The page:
Written by: Michael Den Boer on August 26th, 2008
Theatrical Release Date: Hong Kong, March 26th, 1970
Director: Wei Lo
Writers: Wei Lo, Kuang Ni
Cast: Pei-pei Cheng, Han Chin, Yi Chang, Yuen Kao, Hua Yueh, Lieh Lo, Feng Tien, Feng Ku, Unicorn Chan, Sammo Hung Kam-Bo
DVD released: July 15th, 2008
Approximate running time: 101 minutes
Aspect Ratio: 2.35:1 Anamorphic Widescreen
Sound: Dolby Digital 5.1 Mandarin
DVD Release: Well Go USA
Region Coding: Region 1 NTSC
Retail Price: $14.98
Synopsis: Five brothers are separated after their father is murdered by a man named Long Zeng Feng. After the death of their father and with the five brothers in hiding Long Zeng Feng assumes control over the family’s martial arts academy known as Flying Dragon Villa. Several years later with the help of a close family friend named Yen Lai the five brothers regroup and plan their revenge against their fathers’ murderer.
Brothers Five was directed by Wei Lo who also directed Bruce Lee’s first two Hong Kong films The Big Boss and Fist of Fury. Brothers Five also features n a very brief minor role Sammo Hung Kam-Bo playing a security guard who is part of an envoy protecting money they are transporting.
The plot for Brothers Five is you standard martial arts revenge set up. The films main twist of combining the five brothers as once fighting force when they use a secret kung fu handbook titled “Five Tigers with one Heart” sounds cooler than it looks. On their own each brother is an exceptional fighter they are just not good enough individually when opposing their fathers’ killer Long Zeng Feng.
The film’s most interesting character is a female marital artist named Yen Lai who is portrayed by Pei-pei Cheng (Come Drink with Me). Yen Lai spends most of the film tracking down each of the five brothers and then preparing them for their final showdown with Long Zeng Feng. In the last half of the film we finally get to see Yen Lai spring into action after spending almost 2/3’s of the film off in the background.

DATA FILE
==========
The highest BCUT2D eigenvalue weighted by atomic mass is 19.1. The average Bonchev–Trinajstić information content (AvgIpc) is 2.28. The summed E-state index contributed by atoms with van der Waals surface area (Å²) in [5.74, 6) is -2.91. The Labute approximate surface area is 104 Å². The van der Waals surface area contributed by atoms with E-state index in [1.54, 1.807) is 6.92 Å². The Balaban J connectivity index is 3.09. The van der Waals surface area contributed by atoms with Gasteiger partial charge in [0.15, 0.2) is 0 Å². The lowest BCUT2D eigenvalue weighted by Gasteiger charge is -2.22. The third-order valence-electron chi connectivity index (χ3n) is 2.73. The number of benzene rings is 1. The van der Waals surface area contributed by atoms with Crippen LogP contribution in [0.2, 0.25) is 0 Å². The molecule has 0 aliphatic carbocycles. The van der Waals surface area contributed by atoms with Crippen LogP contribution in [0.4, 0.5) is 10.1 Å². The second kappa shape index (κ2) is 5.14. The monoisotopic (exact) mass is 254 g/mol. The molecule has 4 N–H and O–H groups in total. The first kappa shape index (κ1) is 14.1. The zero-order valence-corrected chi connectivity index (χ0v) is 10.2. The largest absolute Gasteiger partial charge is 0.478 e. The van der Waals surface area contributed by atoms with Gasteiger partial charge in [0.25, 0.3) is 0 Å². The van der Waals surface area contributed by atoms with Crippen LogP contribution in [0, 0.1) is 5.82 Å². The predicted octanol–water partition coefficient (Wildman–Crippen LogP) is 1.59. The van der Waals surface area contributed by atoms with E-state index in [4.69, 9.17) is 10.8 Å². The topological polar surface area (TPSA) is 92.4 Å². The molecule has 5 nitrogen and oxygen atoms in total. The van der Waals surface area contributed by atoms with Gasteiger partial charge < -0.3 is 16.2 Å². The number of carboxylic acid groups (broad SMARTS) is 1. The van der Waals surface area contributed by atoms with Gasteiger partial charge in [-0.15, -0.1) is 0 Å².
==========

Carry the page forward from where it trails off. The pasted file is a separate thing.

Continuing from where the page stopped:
Each of the five brothers in the film gets a scene to show off their fighting specialty. Even though the story retreads familiar ground it is during its numerous action sequences where this films really excels. Ultimately Brothers Five makes up for it weak story with its wall to wall action.
Well Go USA presents Brothers Five in an anamorphic widescreen that preserves the film’s original 2.35:1 aspect ratio. This is a clean looking transfer with strong colors and black levels. Unfortunately this transfer like so many of the Shaw Brothers films that have been released on DVD is not flagged for progressive playback. The image is interlaced and there are issues with combing which is more pronounced during the action sequences.
This release comes with one audio option a Dolby Digital 5.1 remix from the film’s original Mandarin mono mix. The audio is clear and free of any background noise or hiss. It is a shame that the original mono mix was not included since the Dolby Digital 5.1 mix included sounds to spread out and hallow.
Two subtitle options English and Chinese have been included. The English subtitles have no major typos and they are easy to follow and understand.
Extras for this release are limited to a Mandarin language trailer for the film that has burnt in English and Chinese subtitles. Overall Well Go USA gives Brothers Five a more then serviceable DVD release that is more than affordable.